Given this exploding interest in the use of social media as part of one’s research activity, the research community has begun to exploit altmetrics with considerable enthusiasm. PLOS (2014) defines altmetrics as:
[…] the study and use of non-traditional scholarly impact measures that are based on activity in web-based environments. As scholarship increasingly moves online, these metrics track associated interactions and activity to generate fine-grained data, allowing researchers and policy makers to create a higher resolution picture of the reach and impact of academic research.
Since social media covers a broad spectrum of activities and sources of data, altmetrics is equally broad in data gathering, ranging from HTML views and PDF downloads to blog discussions, Twitter references and social bookmarking traffic. All of these web-based activities are seen as casting new and informative light on research impact beyond the traditional metrics.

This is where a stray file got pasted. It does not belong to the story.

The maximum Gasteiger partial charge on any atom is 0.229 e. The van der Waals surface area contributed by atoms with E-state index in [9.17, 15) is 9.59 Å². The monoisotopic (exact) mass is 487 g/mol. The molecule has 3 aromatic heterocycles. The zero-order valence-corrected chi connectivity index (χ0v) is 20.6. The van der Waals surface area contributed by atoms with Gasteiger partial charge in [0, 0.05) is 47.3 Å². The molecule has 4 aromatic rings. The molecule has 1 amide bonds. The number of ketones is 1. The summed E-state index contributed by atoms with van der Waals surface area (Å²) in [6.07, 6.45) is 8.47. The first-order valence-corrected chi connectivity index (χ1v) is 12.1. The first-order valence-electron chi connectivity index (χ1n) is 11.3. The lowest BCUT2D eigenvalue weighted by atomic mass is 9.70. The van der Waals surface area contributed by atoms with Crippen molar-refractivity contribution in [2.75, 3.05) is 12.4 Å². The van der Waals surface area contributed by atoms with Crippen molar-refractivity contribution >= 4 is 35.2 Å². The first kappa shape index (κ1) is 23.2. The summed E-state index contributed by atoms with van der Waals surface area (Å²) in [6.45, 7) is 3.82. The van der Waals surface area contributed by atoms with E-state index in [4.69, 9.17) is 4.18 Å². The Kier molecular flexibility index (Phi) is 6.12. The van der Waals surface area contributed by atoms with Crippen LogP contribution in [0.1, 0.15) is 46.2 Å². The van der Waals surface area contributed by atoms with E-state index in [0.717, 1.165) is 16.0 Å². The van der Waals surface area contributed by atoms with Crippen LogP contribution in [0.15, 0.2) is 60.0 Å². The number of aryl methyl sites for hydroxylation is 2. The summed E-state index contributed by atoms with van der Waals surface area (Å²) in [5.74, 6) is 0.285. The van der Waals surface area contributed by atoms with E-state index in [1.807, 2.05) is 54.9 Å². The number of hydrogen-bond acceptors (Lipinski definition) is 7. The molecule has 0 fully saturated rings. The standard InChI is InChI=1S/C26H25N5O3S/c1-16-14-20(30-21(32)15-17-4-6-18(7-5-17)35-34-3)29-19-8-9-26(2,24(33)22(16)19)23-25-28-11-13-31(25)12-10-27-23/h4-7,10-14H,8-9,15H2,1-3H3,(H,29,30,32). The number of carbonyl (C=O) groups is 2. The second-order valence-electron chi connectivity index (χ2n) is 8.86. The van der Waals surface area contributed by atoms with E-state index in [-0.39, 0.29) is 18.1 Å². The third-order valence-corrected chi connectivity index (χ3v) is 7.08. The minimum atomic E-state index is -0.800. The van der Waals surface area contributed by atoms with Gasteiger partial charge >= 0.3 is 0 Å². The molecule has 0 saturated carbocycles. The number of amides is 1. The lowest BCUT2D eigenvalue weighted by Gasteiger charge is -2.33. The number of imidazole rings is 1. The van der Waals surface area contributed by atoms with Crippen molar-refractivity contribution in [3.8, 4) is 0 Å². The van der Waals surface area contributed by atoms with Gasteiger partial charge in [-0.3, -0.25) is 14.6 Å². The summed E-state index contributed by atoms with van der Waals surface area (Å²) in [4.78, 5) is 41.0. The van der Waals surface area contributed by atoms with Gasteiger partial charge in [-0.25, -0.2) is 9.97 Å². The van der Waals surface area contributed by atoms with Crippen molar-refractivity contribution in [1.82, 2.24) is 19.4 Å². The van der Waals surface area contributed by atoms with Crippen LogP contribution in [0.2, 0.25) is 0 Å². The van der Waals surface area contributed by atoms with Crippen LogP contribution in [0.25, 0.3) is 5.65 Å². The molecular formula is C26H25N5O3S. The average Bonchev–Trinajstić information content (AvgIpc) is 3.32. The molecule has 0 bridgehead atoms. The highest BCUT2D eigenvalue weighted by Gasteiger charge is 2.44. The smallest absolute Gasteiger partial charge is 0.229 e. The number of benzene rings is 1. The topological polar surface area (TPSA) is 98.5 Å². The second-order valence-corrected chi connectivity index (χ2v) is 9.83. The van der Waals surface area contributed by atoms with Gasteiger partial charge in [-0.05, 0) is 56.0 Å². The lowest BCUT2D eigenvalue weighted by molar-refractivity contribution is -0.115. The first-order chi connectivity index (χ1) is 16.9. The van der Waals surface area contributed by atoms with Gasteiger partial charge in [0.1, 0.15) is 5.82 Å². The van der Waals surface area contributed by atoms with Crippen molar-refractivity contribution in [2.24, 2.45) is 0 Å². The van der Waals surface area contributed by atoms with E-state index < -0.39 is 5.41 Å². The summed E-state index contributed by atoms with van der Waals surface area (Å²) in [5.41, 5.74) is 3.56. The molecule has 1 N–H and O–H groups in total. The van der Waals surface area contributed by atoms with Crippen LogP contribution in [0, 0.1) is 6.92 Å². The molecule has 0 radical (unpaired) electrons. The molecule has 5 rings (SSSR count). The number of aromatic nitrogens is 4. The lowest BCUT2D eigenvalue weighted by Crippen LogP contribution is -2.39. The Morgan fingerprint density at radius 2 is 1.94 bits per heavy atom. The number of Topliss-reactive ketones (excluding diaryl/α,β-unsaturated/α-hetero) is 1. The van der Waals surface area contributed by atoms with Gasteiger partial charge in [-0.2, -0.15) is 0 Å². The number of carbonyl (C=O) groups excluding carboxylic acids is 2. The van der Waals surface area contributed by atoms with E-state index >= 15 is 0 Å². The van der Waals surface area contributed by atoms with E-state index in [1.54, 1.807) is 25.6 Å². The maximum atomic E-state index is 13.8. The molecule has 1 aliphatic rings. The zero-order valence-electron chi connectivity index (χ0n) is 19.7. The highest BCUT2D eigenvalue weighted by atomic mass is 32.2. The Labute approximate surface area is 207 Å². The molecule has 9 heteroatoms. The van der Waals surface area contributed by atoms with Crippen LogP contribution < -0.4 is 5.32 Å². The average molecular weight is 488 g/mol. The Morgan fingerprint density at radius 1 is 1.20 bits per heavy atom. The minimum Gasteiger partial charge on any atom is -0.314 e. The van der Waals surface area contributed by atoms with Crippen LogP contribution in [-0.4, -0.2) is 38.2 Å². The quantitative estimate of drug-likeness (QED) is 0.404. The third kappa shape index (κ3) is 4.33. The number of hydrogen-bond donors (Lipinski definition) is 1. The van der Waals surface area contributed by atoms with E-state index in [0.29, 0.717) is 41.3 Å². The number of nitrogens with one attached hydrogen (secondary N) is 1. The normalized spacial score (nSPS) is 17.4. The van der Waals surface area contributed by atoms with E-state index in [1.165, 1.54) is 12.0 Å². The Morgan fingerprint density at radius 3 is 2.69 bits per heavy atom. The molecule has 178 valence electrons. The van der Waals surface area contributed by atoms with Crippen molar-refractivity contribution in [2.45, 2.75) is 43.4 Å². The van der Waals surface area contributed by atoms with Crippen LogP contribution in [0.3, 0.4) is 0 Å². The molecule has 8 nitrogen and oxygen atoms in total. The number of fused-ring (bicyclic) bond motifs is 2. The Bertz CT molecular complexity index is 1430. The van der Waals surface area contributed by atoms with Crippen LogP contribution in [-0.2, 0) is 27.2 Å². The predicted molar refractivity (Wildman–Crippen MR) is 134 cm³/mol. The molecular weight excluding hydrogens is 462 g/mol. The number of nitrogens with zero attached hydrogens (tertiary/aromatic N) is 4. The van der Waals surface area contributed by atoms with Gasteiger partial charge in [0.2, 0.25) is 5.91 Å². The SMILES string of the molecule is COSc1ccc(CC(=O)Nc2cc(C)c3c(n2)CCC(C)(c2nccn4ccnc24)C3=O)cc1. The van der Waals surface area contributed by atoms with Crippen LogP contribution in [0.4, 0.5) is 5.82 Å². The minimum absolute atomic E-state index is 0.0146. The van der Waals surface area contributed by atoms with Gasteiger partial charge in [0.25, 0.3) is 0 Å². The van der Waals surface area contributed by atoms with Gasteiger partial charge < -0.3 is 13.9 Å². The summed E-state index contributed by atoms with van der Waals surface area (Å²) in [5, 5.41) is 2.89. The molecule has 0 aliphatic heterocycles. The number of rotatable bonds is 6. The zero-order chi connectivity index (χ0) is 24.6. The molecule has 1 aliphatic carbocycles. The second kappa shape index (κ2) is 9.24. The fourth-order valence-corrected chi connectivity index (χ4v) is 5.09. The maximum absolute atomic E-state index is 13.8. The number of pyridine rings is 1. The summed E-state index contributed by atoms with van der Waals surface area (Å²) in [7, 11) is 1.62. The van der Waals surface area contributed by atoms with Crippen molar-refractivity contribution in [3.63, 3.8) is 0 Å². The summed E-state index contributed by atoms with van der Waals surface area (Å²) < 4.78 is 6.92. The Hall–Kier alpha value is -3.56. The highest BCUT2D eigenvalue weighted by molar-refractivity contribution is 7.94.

Cognisant of the significance of social media as part of the researcher’s promotional and collegial responsibilities and the expansion of metrics to include social media activities, we at Online Information Review have extended our editorial objectives to include altmetrics and related metrics for measuring research impact and also social media, social networks and social media analytics. We encourage submissions in all of these areas, within the broader online information environment.